It was not Zhanna who installed it; it was us who suddenly dashed upon it in the fume of burning tires. The metaphor is extremely simple, but its appearance blows your mind. It is amazing how Zhanna remaining true to her artistic methods and themes, can become so serious all at once.

Artem Volokitin with his new works resembles himself even less than in Zhanna’s case. Before, he never had to leave his comfort zone in art. It has always been a reminder of a “golden age”, and the only conflict that was familiar to this artist was an achievement of personhood, a struggle with himself, but never a social upheaval.

Everything changed this winter. For the first time his works, which were nothing like typical himself, were published in our February revolutionary questionnaire. The growing sense of anxiety and imminent threat are clearly visible.

The only one who left faithful to himself appeared to be Nikita Kadan. His seriousness and criticism reached colossal proportions.

Following the memorial which he won the award for, Nikita built the walls of a museum within the Center, hinting at a conditional space of ideology.

The author deliberately confronts form (specific museum facilities referring to the sacred silence of eternity) and the content (filling museum showcases with recorded facts of contradictions he spotted in reality). In this way, Nikita tries to show how ideological myths are constructed.

Paradoxically, the only thing that prevents this smart idea to succeed is a viewer who looks in the window and sees only his reflection. A modern man is devoid of the logic of reverence for museum’s authority which the artist is trying to exploit.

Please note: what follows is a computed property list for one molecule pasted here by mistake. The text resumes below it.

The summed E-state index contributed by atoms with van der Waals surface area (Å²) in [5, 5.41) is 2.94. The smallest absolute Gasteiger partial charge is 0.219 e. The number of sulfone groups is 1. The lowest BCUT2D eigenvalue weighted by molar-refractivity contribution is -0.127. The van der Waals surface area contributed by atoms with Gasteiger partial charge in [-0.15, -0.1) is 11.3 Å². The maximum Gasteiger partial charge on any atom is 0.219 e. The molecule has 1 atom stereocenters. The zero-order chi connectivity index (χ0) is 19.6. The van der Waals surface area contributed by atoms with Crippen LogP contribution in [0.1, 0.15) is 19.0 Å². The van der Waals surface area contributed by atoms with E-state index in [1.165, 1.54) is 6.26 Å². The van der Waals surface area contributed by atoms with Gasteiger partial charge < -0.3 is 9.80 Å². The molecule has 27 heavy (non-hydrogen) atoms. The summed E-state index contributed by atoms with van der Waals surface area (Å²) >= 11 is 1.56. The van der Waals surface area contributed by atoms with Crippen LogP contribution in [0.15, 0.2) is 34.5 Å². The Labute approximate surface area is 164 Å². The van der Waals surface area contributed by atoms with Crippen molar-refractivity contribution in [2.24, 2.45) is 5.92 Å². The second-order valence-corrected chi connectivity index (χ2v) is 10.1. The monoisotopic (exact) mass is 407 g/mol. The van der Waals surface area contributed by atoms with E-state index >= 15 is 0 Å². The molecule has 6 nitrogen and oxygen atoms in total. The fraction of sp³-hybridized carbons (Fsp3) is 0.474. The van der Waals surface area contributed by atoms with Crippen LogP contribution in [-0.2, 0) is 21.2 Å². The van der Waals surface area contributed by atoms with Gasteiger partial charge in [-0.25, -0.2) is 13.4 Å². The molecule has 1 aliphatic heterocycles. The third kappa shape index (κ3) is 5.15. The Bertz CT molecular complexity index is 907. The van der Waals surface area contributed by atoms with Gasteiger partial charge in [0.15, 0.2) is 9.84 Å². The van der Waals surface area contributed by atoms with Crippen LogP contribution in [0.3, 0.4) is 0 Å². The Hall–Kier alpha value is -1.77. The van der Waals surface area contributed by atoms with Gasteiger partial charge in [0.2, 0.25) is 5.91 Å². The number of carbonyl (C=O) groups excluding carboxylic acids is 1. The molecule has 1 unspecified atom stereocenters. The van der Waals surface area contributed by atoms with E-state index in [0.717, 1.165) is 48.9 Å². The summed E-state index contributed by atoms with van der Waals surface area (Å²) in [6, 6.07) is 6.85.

On the fourth floor, next to a large and beautiful exhibition of Jan Fabre, in a secluded space of PacUA quietly hides Alevtina Kahidze who wants to show us what artistic fiction and television picture have in common.

In the room with the purple carpet and light green walls, you do not immediately realize where you are - this fun area so much disaccords with the rest of the center’s variety [of works]. Everything you find in this room seems infinitely detached from the surrounding "street" reality. For our suddenly matured and accustomed to a serious agenda consciousness, Alevtina’s project may even seem to be a ridiculous game. But I assure you, if you show proper persistence and curiosity, when you walk out of this room you will have a chance to come out a little bit different than before having experienced the most useful of all possible experiences.

Through objects, books and situations, Alevtina shows how creative reality is constructed, tells us what it means to be an artist, teaches to see non-obvious things, how to start noticing what is never in the spotlight and other useful things.

In however ways artists may seem strange to us, they definitely can do one very important thing - they are able to collect the fragments of scattered reality, paving the way through it from the past to the future. Is it not what all of us need to have today?

Author: Ольга Балашова, арт-критик "Украинской правды. Жизнь"
Source: Ukrainian Pravda